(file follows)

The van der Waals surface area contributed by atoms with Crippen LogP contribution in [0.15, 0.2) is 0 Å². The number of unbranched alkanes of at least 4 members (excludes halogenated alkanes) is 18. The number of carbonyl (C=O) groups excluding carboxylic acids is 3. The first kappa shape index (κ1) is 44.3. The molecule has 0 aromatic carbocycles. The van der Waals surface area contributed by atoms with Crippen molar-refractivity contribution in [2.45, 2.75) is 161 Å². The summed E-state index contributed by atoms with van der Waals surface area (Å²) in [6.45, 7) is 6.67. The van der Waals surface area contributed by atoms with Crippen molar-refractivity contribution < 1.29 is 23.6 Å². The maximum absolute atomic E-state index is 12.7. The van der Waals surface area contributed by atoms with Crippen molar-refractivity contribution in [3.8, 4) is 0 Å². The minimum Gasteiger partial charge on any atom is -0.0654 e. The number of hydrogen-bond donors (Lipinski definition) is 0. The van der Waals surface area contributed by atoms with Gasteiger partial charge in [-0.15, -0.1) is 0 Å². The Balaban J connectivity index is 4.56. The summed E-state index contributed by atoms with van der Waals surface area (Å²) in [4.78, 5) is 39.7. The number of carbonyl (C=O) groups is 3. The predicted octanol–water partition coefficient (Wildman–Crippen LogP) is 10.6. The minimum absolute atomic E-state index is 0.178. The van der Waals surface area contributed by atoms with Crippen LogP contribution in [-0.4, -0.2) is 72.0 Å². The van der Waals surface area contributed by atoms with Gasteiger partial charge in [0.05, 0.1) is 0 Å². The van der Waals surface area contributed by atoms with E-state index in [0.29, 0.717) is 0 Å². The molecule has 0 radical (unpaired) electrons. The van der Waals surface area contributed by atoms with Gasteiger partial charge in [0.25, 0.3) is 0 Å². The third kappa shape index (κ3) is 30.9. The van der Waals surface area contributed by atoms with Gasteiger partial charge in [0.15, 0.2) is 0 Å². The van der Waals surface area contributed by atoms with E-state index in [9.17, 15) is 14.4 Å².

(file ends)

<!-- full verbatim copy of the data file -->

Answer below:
The van der Waals surface area contributed by atoms with Crippen LogP contribution in [0.15, 0.2) is 0 Å². The number of unbranched alkanes of at least 4 members (excludes halogenated alkanes) is 18. The number of carbonyl (C=O) groups excluding carboxylic acids is 3. The first kappa shape index (κ1) is 44.3. The molecule has 0 aromatic carbocycles. The van der Waals surface area contributed by atoms with Crippen molar-refractivity contribution in [2.45, 2.75) is 161 Å². The summed E-state index contributed by atoms with van der Waals surface area (Å²) in [6.45, 7) is 6.67. The van der Waals surface area contributed by atoms with Crippen molar-refractivity contribution < 1.29 is 23.6 Å². The maximum absolute atomic E-state index is 12.7. The van der Waals surface area contributed by atoms with Crippen molar-refractivity contribution in [3.8, 4) is 0 Å². The minimum Gasteiger partial charge on any atom is -0.0654 e. The number of hydrogen-bond donors (Lipinski definition) is 0. The van der Waals surface area contributed by atoms with Gasteiger partial charge in [-0.15, -0.1) is 0 Å². The Balaban J connectivity index is 4.56. The summed E-state index contributed by atoms with van der Waals surface area (Å²) in [4.78, 5) is 39.7. The number of carbonyl (C=O) groups is 3. The predicted octanol–water partition coefficient (Wildman–Crippen LogP) is 10.6. The minimum absolute atomic E-state index is 0.178. The van der Waals surface area contributed by atoms with Crippen LogP contribution in [-0.4, -0.2) is 72.0 Å². The van der Waals surface area contributed by atoms with Gasteiger partial charge in [0.05, 0.1) is 0 Å². The van der Waals surface area contributed by atoms with E-state index in [0.29, 0.717) is 0 Å². The molecule has 0 radical (unpaired) electrons. The van der Waals surface area contributed by atoms with Gasteiger partial charge in [0.25, 0.3) is 0 Å². The third kappa shape index (κ3) is 30.9. The van der Waals surface area contributed by atoms with Gasteiger partial charge in [0.15, 0.2) is 0 Å². The van der Waals surface area contributed by atoms with E-state index in [9.17, 15) is 14.4 Å².